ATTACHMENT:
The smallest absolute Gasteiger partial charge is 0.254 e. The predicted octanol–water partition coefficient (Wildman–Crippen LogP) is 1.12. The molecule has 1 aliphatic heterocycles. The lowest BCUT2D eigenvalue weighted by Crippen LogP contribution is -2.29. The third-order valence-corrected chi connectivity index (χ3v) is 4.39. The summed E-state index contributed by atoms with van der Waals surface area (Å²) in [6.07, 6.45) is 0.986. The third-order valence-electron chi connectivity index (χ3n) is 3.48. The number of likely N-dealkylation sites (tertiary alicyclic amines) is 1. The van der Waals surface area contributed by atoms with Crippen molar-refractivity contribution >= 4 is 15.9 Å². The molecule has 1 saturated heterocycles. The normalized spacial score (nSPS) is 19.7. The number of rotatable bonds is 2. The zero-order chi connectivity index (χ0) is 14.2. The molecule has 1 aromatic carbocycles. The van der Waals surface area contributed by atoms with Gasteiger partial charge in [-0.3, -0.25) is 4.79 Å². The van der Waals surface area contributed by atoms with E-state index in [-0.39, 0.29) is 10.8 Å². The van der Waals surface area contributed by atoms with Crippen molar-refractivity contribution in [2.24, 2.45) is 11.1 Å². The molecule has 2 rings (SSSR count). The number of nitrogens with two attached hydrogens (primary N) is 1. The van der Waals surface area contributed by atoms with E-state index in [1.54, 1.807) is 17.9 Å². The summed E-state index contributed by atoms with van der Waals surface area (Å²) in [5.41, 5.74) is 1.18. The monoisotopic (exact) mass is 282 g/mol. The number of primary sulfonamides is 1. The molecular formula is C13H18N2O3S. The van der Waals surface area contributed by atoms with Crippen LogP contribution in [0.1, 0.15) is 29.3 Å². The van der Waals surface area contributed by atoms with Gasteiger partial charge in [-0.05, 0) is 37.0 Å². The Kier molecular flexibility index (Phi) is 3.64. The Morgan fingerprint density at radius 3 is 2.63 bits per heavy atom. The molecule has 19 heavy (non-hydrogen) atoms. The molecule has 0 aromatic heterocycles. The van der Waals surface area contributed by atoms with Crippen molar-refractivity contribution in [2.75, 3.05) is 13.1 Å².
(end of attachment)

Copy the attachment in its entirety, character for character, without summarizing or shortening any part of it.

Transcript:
The smallest absolute Gasteiger partial charge is 0.254 e. The predicted octanol–water partition coefficient (Wildman–Crippen LogP) is 1.12. The molecule has 1 aliphatic heterocycles. The lowest BCUT2D eigenvalue weighted by Crippen LogP contribution is -2.29. The third-order valence-corrected chi connectivity index (χ3v) is 4.39. The summed E-state index contributed by atoms with van der Waals surface area (Å²) in [6.07, 6.45) is 0.986. The third-order valence-electron chi connectivity index (χ3n) is 3.48. The number of likely N-dealkylation sites (tertiary alicyclic amines) is 1. The van der Waals surface area contributed by atoms with Crippen molar-refractivity contribution >= 4 is 15.9 Å². The molecule has 1 saturated heterocycles. The normalized spacial score (nSPS) is 19.7. The number of rotatable bonds is 2. The zero-order chi connectivity index (χ0) is 14.2. The molecule has 1 aromatic carbocycles. The van der Waals surface area contributed by atoms with Gasteiger partial charge in [-0.3, -0.25) is 4.79 Å². The van der Waals surface area contributed by atoms with E-state index in [-0.39, 0.29) is 10.8 Å². The van der Waals surface area contributed by atoms with Crippen molar-refractivity contribution in [2.24, 2.45) is 11.1 Å². The molecule has 2 rings (SSSR count). The number of nitrogens with two attached hydrogens (primary N) is 1. The van der Waals surface area contributed by atoms with E-state index in [1.54, 1.807) is 17.9 Å². The summed E-state index contributed by atoms with van der Waals surface area (Å²) in [5.41, 5.74) is 1.18. The monoisotopic (exact) mass is 282 g/mol. The number of primary sulfonamides is 1. The molecular formula is C13H18N2O3S. The van der Waals surface area contributed by atoms with Crippen LogP contribution in [0.1, 0.15) is 29.3 Å². The van der Waals surface area contributed by atoms with Gasteiger partial charge in [-0.05, 0) is 37.0 Å². The Kier molecular flexibility index (Phi) is 3.64. The Morgan fingerprint density at radius 3 is 2.63 bits per heavy atom. The molecule has 19 heavy (non-hydrogen) atoms. The molecule has 0 aromatic heterocycles. The van der Waals surface area contributed by atoms with Crippen molar-refractivity contribution in [2.75, 3.05) is 13.1 Å².